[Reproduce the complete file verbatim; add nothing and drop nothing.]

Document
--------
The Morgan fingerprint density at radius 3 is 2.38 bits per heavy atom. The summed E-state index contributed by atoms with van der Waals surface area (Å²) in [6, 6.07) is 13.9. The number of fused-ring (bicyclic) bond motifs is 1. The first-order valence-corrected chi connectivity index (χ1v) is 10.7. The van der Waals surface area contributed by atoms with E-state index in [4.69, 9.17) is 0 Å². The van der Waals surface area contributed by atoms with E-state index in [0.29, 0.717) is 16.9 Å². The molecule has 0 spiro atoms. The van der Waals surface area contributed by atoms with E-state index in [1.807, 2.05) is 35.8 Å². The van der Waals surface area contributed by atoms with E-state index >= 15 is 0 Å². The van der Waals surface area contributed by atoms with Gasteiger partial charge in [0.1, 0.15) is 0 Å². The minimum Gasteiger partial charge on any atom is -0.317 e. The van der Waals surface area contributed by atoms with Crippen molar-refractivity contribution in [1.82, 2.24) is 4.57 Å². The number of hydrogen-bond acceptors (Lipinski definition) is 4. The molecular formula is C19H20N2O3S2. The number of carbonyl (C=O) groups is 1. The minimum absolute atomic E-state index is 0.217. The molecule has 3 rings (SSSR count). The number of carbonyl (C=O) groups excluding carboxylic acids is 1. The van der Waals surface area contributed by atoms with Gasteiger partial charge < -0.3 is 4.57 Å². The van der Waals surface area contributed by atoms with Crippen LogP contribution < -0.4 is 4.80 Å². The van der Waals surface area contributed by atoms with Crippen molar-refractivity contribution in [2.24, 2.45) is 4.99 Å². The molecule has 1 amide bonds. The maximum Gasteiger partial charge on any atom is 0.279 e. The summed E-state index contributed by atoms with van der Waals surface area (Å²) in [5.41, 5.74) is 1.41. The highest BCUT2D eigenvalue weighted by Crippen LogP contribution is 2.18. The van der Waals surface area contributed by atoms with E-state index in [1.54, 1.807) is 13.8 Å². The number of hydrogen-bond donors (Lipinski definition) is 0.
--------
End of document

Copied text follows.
The Morgan fingerprint density at radius 3 is 2.38 bits per heavy atom. The summed E-state index contributed by atoms with van der Waals surface area (Å²) in [6, 6.07) is 13.9. The number of fused-ring (bicyclic) bond motifs is 1. The first-order valence-corrected chi connectivity index (χ1v) is 10.7. The van der Waals surface area contributed by atoms with E-state index in [4.69, 9.17) is 0 Å². The van der Waals surface area contributed by atoms with E-state index in [0.29, 0.717) is 16.9 Å². The molecule has 0 spiro atoms. The van der Waals surface area contributed by atoms with E-state index in [1.807, 2.05) is 35.8 Å². The van der Waals surface area contributed by atoms with E-state index >= 15 is 0 Å². The van der Waals surface area contributed by atoms with Gasteiger partial charge in [0.1, 0.15) is 0 Å². The minimum Gasteiger partial charge on any atom is -0.317 e. The van der Waals surface area contributed by atoms with Crippen molar-refractivity contribution in [1.82, 2.24) is 4.57 Å². The number of hydrogen-bond acceptors (Lipinski definition) is 4. The molecular formula is C19H20N2O3S2. The number of carbonyl (C=O) groups is 1. The minimum absolute atomic E-state index is 0.217. The molecule has 3 rings (SSSR count). The number of carbonyl (C=O) groups excluding carboxylic acids is 1. The van der Waals surface area contributed by atoms with Gasteiger partial charge < -0.3 is 4.57 Å². The van der Waals surface area contributed by atoms with Crippen LogP contribution < -0.4 is 4.80 Å². The van der Waals surface area contributed by atoms with Crippen molar-refractivity contribution in [2.24, 2.45) is 4.99 Å². The molecule has 1 amide bonds. The maximum Gasteiger partial charge on any atom is 0.279 e. The summed E-state index contributed by atoms with van der Waals surface area (Å²) in [5.41, 5.74) is 1.41. The highest BCUT2D eigenvalue weighted by Crippen LogP contribution is 2.18. The van der Waals surface area contributed by atoms with E-state index in [1.54, 1.807) is 13.8 Å². The number of hydrogen-bond donors (Lipinski definition) is 0.